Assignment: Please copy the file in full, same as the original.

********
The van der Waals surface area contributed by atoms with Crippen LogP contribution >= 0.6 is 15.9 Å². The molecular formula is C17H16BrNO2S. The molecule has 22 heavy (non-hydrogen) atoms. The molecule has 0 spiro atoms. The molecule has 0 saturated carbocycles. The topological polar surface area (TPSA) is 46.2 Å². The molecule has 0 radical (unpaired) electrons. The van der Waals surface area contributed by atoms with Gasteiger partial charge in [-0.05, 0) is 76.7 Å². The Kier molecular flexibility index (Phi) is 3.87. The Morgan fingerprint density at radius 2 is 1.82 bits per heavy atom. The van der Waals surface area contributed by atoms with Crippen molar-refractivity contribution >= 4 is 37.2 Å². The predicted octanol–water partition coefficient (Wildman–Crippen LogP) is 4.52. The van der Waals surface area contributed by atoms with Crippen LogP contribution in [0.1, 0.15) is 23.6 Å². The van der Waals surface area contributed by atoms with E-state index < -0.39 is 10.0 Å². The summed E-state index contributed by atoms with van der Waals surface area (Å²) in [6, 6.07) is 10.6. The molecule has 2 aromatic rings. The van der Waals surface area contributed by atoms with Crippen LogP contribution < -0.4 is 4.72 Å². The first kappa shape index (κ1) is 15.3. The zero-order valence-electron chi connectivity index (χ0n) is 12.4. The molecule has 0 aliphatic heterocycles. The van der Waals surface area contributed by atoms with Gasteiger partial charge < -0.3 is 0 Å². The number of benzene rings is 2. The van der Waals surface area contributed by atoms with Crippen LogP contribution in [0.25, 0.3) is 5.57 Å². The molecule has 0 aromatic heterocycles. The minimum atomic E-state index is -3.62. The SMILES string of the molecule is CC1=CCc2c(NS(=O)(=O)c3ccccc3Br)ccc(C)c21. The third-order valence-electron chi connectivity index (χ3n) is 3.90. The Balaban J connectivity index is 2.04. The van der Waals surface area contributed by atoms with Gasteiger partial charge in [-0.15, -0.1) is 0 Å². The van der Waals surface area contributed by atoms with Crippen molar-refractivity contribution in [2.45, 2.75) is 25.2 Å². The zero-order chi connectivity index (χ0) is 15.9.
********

The van der Waals surface area contributed by atoms with Crippen LogP contribution >= 0.6 is 15.9 Å². The molecular formula is C17H16BrNO2S. The molecule has 22 heavy (non-hydrogen) atoms. The molecule has 0 spiro atoms. The molecule has 0 saturated carbocycles. The topological polar surface area (TPSA) is 46.2 Å². The molecule has 0 radical (unpaired) electrons. The van der Waals surface area contributed by atoms with Gasteiger partial charge in [-0.05, 0) is 76.7 Å². The Kier molecular flexibility index (Phi) is 3.87. The Morgan fingerprint density at radius 2 is 1.82 bits per heavy atom. The van der Waals surface area contributed by atoms with Crippen molar-refractivity contribution >= 4 is 37.2 Å². The predicted octanol–water partition coefficient (Wildman–Crippen LogP) is 4.52. The van der Waals surface area contributed by atoms with Crippen LogP contribution in [0.1, 0.15) is 23.6 Å². The van der Waals surface area contributed by atoms with E-state index < -0.39 is 10.0 Å². The summed E-state index contributed by atoms with van der Waals surface area (Å²) in [6, 6.07) is 10.6. The molecule has 2 aromatic rings. The van der Waals surface area contributed by atoms with Crippen LogP contribution < -0.4 is 4.72 Å². The first kappa shape index (κ1) is 15.3. The zero-order valence-electron chi connectivity index (χ0n) is 12.4. The molecule has 0 aliphatic heterocycles. The van der Waals surface area contributed by atoms with Gasteiger partial charge < -0.3 is 0 Å². The number of benzene rings is 2. The van der Waals surface area contributed by atoms with Crippen LogP contribution in [0.25, 0.3) is 5.57 Å². The molecule has 0 aromatic heterocycles. The minimum atomic E-state index is -3.62. The SMILES string of the molecule is CC1=CCc2c(NS(=O)(=O)c3ccccc3Br)ccc(C)c21. The third-order valence-electron chi connectivity index (χ3n) is 3.90. The Balaban J connectivity index is 2.04. The van der Waals surface area contributed by atoms with Gasteiger partial charge in [-0.15, -0.1) is 0 Å². The van der Waals surface area contributed by atoms with Crippen molar-refractivity contribution in [2.45, 2.75) is 25.2 Å². The zero-order chi connectivity index (χ0) is 15.9.